Not just a good idea;
It's the LAW!

RE: Applying large loads to the grid?

NASA’s National Transonic Facility (NTF) in Hampton, Virginia. The ABB equipment supplies and
controls a giant fan that generates wind velocities in excess of Mach 1. 101 MW variable speed drive for a 135,000 horsepower synchronous motor.
During an open house lecture some years ago the report was that Dominion Power requires a call to dispatch when operating these large wind tunnels.

RE: Applying large loads to the grid?

ABB is likely going to be the supplier for our equipment. My company is funny. They keep me in the dark because they know I'll ask for change orders. They also know I can fix the problems later for less.

RE: Applying large loads to the grid?

Many moons ago I was involved with adding new pumps to a pump station in a rural location. The pump station had been there since the 1940's.

In discussions with the local electrical supplier as we wanted to install bigger drives, they asked what was on the system at the moment. It wasn't a big machine (350-400kW), but was a HUGE iron thing which had a start current of about 6-8 times FLC. Starting times would vary , but the grid guys then passed knowing looks at each other and said -Ah, we were wondering why our grid nearly browns out randomly. As they said all they ever supplied was a connection - they never knew what was on the other end, especially very old connections.

One of our other booster pump stations was banned from starting between certain hours as it browned out the network and all the local farmers complained as their milking machines all dropped off the cows being milked, or so the story went.

So the devil is definitely in the detail of the grid supply and their modelling of a start / stop event.

Remember - More details = better answers
Also: If you get a response it's polite to respond to it.

RE: Applying large loads to the grid?

My old company had a good number of rural customers, and there limit was 200 amps (the size of the meter. I know this because one of the meter shops had a meter that was melted, glass and all.
That is not to say they may have had a small user rate, for things like cable TV power boosters, but most residences were 200 amps. And that is the same here, but not very rural.
That said, our company has been replacing pad mounted transformers in recent years from 25 kVA to 50 kVA, because of increasing AC and hot tubs. But as now the trend has been grow houses, so the 50 KVA installations has been increasing.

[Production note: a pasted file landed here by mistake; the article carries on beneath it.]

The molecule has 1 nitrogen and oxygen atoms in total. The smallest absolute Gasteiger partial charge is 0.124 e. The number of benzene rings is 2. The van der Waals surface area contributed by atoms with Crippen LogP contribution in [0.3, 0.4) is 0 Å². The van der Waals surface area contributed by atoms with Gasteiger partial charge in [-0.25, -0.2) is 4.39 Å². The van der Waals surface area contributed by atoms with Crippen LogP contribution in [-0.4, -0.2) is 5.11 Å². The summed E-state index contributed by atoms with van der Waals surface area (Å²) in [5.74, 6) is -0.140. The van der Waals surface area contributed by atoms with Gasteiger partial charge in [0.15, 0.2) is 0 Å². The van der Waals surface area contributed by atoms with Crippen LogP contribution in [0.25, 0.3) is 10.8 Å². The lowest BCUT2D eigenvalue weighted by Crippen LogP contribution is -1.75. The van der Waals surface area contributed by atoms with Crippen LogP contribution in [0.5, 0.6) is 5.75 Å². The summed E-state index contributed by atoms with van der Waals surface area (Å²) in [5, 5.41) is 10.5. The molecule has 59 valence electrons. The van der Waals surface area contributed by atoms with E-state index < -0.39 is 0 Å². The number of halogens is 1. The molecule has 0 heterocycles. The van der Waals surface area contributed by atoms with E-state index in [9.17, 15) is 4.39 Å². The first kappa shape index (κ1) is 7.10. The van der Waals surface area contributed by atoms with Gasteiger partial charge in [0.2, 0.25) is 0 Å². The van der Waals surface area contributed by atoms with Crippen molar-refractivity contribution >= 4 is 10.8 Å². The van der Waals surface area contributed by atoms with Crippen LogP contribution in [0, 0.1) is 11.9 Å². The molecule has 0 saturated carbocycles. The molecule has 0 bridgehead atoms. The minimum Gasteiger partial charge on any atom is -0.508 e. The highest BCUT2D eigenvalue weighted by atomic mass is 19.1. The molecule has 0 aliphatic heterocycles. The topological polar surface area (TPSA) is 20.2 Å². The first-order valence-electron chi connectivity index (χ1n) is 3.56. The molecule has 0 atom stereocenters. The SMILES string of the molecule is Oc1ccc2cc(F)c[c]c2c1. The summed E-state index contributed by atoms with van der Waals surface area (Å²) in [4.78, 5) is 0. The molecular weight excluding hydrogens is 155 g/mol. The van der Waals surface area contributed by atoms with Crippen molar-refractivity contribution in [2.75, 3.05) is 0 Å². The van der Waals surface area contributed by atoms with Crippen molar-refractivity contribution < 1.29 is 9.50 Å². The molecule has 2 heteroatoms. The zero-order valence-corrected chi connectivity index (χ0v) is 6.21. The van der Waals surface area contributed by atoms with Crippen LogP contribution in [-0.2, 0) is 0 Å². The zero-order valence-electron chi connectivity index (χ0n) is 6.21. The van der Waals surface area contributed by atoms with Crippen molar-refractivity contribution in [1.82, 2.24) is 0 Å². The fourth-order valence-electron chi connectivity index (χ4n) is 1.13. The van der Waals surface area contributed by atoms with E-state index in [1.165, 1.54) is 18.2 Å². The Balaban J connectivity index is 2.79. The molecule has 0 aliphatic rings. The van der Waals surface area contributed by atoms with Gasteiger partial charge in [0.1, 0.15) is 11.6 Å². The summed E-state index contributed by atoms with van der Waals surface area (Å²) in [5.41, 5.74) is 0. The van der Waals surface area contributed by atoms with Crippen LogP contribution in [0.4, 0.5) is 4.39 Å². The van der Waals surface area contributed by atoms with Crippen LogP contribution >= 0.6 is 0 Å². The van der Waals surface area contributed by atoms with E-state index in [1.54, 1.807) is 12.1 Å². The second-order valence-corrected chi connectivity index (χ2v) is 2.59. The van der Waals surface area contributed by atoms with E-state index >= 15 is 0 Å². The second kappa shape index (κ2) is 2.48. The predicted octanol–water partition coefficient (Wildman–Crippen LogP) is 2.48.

That said, our small substation transformers are sized at about 20 to 25 MVA, so there is a loading issue for the distribution, but not the transmission.

RE: Applying large loads to the grid?

3 time ranges of concern:
transient-The inverter should prevent any inrush/flicker issues.

seconds to minutes-If the load is connected to a medium voltage circuit there could be voltage regulation devices like LTCs or switched capacitors address steady-state voltage changes caused by the load. Typically these can had a few changes per day but would get worn out if the had to switch many times per day. For a load connected to a transmission source, a 10 MW load will have a negligible impact on voltage.

minutes to hours-Some large loads must provide scheduling information so that appropriate amounts of generation capacity can be procured. In my area 5-10 MW is lower than the required threshold, but it is nice to have the info if it is available from customers. For customers that have consistent consumption patterns, the load forecasting algorithms can adequately handle a 10 MW load. It would be helpful to have notice about changes to operating patterns (e.g. the load will be offline for 2 weeks of maintenance or changing from 5x8 operation to 4x10 operation).

As example of a voltage control challenge, I have a distribution circuit with a 3 MW manufacturing plant. The plant has low power factor so there is a nearby switched capacitor to control steady state voltage. During coffee and meal breaks most of the machines get turned off, which causes a high voltage situation. The capacitor switches off after 5 minutes to control the high voltage. At the end of the coffee break all the motors are restarted. Since the capacitor is still offline, the plant has both steady state low voltage and a motor starting transient voltage dip. After about 5 minutes the capacitor bank switches bank on, restoring good steady state voltage.